The Guild Counsel: Fan Faire 2011 guild leader panel

As you know from this column, I'm a big fan of guilds. So it's probably no surprise that I went to Fan Faire with a special goal of meeting up and talking to guild leaders from a variety of SOE games. Last year, I teamed up with Adam Trzonkowski, my former podcasting co-host and author of the book The Guild Leader's Companion, and together we recorded a show with several guild leaders from EverQuest, EverQuest II, Star Wars Galaxies and Free Realms. This year, we met again, and had a chance to catch up with a few returnees as well as some new faces. Joining the discussion this year were leaders from DC Universe Online, EQ, EQII, and RIFT.

Judging by the turnout, you could say that guilds are like snowflakes. We had Rick Hall and his juggernaut guild Heroes, the oldest guild on the Luclin server in EverQuest. He's carrying a roster of hundreds, and regularly raiding 54-man raid content. Added to the list of "long in the tooth" guilds were Legion of the White Rose in EQII, led by Kendricke, and Iniquity, who has moved from EQII to RIFT, and is led by Adam. The league Absolute Justice in DCUO, led by Arctic Titan, is not only playing in a different genre of MMO, they're on a completely different platform, the PS3. Twilight Company, led by Megera in EQII, is mainly a tradeskill guild, which set it apart from the others in attendance. And last, but not least, is Revelry and Honor, my guild from EverQuest II, and now led by Maesyn, Nauralea, and Andaraiel. Read on for a peek at what has led to their success, and some amazing war stories along the way.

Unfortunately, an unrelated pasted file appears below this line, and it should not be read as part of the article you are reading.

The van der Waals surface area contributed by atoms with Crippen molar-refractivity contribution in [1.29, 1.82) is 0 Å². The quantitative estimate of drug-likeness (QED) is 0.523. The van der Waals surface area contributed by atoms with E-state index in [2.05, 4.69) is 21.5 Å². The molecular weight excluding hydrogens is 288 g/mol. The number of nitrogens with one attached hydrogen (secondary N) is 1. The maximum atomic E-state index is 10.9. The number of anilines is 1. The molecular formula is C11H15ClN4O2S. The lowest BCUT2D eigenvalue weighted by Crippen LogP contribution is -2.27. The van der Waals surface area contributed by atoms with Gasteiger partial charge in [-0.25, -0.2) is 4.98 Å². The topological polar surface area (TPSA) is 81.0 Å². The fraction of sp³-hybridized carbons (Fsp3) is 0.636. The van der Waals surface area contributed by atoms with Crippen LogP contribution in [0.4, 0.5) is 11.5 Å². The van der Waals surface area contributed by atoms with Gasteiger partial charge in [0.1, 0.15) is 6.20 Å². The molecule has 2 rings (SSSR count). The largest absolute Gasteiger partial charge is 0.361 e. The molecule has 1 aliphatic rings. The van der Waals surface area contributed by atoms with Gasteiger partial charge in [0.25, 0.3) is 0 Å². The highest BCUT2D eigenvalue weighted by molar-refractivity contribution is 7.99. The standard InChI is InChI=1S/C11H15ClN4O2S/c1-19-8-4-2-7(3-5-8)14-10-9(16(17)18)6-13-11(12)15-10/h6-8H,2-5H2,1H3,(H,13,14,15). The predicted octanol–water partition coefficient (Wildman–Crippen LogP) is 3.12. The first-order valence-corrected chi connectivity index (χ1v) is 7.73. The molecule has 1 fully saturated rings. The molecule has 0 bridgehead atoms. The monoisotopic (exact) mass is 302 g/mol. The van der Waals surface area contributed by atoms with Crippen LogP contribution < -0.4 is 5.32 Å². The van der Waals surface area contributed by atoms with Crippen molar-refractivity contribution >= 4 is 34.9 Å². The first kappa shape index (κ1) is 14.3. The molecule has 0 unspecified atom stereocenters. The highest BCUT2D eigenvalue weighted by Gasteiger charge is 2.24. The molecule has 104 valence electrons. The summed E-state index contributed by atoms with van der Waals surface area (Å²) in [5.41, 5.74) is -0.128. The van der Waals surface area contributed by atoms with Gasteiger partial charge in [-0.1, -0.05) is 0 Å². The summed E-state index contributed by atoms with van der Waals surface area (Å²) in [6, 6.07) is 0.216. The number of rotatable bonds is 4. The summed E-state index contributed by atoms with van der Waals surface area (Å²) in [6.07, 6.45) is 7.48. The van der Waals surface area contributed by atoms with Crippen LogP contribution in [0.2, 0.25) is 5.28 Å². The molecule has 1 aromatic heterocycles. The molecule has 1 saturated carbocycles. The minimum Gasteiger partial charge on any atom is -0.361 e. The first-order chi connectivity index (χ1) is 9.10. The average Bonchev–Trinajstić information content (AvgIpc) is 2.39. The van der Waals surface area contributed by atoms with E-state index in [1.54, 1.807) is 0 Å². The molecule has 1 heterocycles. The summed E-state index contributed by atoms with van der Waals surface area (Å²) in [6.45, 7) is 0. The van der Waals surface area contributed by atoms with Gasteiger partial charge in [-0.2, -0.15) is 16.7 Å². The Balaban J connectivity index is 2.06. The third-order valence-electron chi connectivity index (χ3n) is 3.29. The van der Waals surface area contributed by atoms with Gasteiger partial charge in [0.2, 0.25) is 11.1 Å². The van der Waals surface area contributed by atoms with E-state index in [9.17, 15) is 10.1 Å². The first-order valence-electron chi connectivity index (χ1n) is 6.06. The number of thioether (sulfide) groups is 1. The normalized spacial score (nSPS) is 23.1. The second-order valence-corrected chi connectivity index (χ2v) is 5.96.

Why lead? (i.e. Are you nuts?!)

One similarity was that each guild leader took on the responsibility after the guild already was formed. Each described a moment where there was a need for someone to step up and lead, and they considered themselves the best one for the job. Kendricke ended up taking over after winning a coin toss, Arctic Titan built his crew from a core of members that had departed together, and Megera took over because no one else wanted to do it, and she was the only one that no one would talk back to. Adam said he had to use a bit of deceit to nudge a young and feckless leader out of the way. Our guild has also taken on new leadership recently, although it was a voluntary and relatively smooth process in comparison. Regardless of the method and despite the differences in guild makeup, each of these leaders took the initiative to lead their guilds in the right direction.